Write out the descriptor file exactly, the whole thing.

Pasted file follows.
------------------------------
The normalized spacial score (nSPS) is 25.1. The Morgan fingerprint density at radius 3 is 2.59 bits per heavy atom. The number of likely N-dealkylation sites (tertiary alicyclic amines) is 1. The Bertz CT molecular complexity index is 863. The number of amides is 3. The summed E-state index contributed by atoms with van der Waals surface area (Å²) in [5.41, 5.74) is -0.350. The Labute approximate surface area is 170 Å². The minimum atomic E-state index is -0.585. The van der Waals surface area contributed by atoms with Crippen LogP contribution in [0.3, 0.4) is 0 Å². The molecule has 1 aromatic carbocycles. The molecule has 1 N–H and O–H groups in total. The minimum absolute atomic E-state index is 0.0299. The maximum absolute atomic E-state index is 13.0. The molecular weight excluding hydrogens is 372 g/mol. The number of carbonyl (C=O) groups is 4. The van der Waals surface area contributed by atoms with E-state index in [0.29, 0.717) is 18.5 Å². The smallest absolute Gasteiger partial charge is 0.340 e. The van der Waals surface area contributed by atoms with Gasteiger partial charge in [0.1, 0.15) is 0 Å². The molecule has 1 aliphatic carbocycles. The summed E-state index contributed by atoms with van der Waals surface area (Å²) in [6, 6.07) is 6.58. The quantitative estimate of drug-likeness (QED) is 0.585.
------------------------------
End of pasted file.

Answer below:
The normalized spacial score (nSPS) is 25.1. The Morgan fingerprint density at radius 3 is 2.59 bits per heavy atom. The number of likely N-dealkylation sites (tertiary alicyclic amines) is 1. The Bertz CT molecular complexity index is 863. The number of amides is 3. The summed E-state index contributed by atoms with van der Waals surface area (Å²) in [5.41, 5.74) is -0.350. The Labute approximate surface area is 170 Å². The minimum atomic E-state index is -0.585. The van der Waals surface area contributed by atoms with Crippen LogP contribution in [0.3, 0.4) is 0 Å². The molecule has 1 aromatic carbocycles. The molecule has 1 N–H and O–H groups in total. The minimum absolute atomic E-state index is 0.0299. The maximum absolute atomic E-state index is 13.0. The molecular weight excluding hydrogens is 372 g/mol. The number of carbonyl (C=O) groups is 4. The van der Waals surface area contributed by atoms with E-state index in [0.29, 0.717) is 18.5 Å². The smallest absolute Gasteiger partial charge is 0.340 e. The van der Waals surface area contributed by atoms with Gasteiger partial charge in [0.1, 0.15) is 0 Å². The molecule has 1 aliphatic carbocycles. The summed E-state index contributed by atoms with van der Waals surface area (Å²) in [6, 6.07) is 6.58. The quantitative estimate of drug-likeness (QED) is 0.585.